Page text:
Yoga in Modern India: The Body Between Science and Philosophy

Front Cover
Princeton University Press, 2004 - Health & Fitness - 326 pages
1 Review

Yoga has come to be an icon of Indian culture and civilization, and it is widely regarded as being timeless and unchanging. Based on extensive ethnographic research and an analysis of both ancient and modern texts, Yoga in Modern India challenges this popular view by examining the history of yoga, focusing on its emergence in modern India and its dramatically changing form and significance in the twentieth century. Joseph Alter argues that yoga's transformation into a popular activity idolized for its health value is based on modern ideas about science and medicine.

Alter centers his analysis on an interpretation of the seminal work of Swami Kuvalayananda, one of the chief architects of the Yoga Renaissance in the early twentieth century. From this point of orientation he explores current interpretations of yoga and considers how practitioners of yogic medicine and fitness combine the ideas of biology, physiology, and anatomy with those of metaphysics, transcendence, and magical power.

The first serious ethnographic history of modern yoga in India, this fluently written book is must reading not only for students and scholars but also practitioners who seek a deeper understanding of how yoga developed over time into the exceedingly popular phenomenon it is today.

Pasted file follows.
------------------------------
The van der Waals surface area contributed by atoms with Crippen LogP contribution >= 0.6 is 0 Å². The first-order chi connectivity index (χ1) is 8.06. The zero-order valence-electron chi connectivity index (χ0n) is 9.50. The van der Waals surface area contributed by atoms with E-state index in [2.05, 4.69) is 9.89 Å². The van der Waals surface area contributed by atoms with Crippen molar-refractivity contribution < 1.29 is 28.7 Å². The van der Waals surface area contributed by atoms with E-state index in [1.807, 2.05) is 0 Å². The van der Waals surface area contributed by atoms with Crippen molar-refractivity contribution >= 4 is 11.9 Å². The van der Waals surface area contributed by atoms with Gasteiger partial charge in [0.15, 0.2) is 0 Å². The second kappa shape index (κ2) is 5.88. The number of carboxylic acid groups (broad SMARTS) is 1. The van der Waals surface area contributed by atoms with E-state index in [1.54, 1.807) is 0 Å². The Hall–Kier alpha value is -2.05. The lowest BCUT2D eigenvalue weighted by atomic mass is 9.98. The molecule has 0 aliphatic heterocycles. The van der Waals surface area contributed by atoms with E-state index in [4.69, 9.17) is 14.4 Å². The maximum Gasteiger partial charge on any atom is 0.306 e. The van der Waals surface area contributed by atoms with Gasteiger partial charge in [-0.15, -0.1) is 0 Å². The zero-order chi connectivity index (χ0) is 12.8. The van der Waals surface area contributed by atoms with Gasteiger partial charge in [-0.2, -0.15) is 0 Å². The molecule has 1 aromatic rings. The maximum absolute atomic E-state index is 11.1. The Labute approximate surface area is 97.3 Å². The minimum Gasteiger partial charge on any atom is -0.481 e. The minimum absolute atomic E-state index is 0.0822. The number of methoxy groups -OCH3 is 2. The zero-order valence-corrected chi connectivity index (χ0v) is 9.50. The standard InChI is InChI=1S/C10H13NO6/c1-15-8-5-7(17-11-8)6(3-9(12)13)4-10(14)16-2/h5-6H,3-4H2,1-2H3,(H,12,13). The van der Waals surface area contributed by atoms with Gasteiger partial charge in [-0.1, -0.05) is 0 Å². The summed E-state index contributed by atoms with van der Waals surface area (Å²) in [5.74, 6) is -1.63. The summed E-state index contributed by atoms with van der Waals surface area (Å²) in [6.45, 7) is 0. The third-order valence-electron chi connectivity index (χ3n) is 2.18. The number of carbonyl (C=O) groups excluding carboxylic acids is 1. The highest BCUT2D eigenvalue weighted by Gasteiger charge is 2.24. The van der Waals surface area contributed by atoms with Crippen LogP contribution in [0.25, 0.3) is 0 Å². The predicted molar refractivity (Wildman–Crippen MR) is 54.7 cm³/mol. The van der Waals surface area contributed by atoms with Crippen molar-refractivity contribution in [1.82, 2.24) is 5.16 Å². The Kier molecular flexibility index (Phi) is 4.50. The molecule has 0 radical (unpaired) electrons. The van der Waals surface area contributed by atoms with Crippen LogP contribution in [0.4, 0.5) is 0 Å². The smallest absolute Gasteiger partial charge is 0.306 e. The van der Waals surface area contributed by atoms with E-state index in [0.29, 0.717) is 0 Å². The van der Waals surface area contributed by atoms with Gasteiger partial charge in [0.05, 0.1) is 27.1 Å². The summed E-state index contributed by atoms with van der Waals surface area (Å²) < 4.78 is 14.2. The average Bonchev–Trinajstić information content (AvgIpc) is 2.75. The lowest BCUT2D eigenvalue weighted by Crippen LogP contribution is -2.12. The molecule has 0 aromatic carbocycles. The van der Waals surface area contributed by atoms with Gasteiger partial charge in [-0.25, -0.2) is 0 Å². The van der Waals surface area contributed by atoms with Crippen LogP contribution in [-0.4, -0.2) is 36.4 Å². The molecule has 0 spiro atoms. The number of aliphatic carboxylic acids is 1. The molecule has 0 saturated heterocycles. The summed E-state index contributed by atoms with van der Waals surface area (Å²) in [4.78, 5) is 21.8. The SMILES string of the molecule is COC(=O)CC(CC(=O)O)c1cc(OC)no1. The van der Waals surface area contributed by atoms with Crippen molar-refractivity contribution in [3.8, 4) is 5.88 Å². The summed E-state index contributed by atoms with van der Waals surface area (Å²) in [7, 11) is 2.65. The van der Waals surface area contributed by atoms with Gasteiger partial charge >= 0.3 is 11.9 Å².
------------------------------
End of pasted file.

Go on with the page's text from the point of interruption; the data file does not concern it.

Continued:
What people are saying - Write a review

User Review - Flag as inappropriate

ok

Contents

V
3
VI
32
VII
73
VIII
109
IX
142
X
181
XI
211
XII
247
XIII
273
XIV
283
XV
309
Copyright

Common terms and phrases

Popular passages

Page 1 - ... consciousnesses. Being placed outside of and above individual and local contingencies, it sees things only in their permanent and essential aspects, which it crystallizes into communicable ideas. At the same time that it sees from above, it sees farther; at every moment of time, it embraces all known reality; that is why it alone can furnish the mind with the moulds which are applicable to the totality of things and which make it possible to think of them. It does not create these moulds artificially;...

References to this book

About the author (2004)

Joseph S. Alter grew up in North India and was himself a youthful member of an "akhara". He was educated at Woodstock School in India and at Wesleyan University and the University of California, Berkeley.

Bibliographic information